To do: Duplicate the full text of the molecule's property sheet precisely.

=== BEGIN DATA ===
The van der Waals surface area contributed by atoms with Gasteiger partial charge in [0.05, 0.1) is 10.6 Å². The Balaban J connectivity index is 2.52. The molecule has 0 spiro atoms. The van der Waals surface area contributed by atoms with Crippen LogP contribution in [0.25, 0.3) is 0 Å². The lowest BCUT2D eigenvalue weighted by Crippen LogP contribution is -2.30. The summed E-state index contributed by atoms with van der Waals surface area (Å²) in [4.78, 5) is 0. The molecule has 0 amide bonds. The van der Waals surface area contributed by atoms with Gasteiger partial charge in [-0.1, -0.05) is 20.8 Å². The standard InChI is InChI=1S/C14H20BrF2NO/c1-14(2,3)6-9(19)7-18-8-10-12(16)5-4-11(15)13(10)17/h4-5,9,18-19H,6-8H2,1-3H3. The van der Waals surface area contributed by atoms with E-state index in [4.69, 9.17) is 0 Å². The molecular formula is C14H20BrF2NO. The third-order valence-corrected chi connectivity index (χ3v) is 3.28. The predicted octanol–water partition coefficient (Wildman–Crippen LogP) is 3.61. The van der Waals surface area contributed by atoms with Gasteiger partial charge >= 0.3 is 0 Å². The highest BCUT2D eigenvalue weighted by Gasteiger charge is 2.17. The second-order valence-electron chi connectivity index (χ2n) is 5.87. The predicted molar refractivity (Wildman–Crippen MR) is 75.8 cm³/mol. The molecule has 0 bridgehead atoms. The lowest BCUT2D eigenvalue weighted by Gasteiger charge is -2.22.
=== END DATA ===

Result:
The van der Waals surface area contributed by atoms with Gasteiger partial charge in [0.05, 0.1) is 10.6 Å². The Balaban J connectivity index is 2.52. The molecule has 0 spiro atoms. The van der Waals surface area contributed by atoms with Crippen LogP contribution in [0.25, 0.3) is 0 Å². The lowest BCUT2D eigenvalue weighted by Crippen LogP contribution is -2.30. The summed E-state index contributed by atoms with van der Waals surface area (Å²) in [4.78, 5) is 0. The molecule has 0 amide bonds. The van der Waals surface area contributed by atoms with Gasteiger partial charge in [-0.1, -0.05) is 20.8 Å². The standard InChI is InChI=1S/C14H20BrF2NO/c1-14(2,3)6-9(19)7-18-8-10-12(16)5-4-11(15)13(10)17/h4-5,9,18-19H,6-8H2,1-3H3. The van der Waals surface area contributed by atoms with E-state index in [4.69, 9.17) is 0 Å². The molecular formula is C14H20BrF2NO. The third-order valence-corrected chi connectivity index (χ3v) is 3.28. The predicted octanol–water partition coefficient (Wildman–Crippen LogP) is 3.61. The van der Waals surface area contributed by atoms with Gasteiger partial charge >= 0.3 is 0 Å². The highest BCUT2D eigenvalue weighted by Gasteiger charge is 2.17. The second-order valence-electron chi connectivity index (χ2n) is 5.87. The predicted molar refractivity (Wildman–Crippen MR) is 75.8 cm³/mol. The molecule has 0 bridgehead atoms. The lowest BCUT2D eigenvalue weighted by Gasteiger charge is -2.22.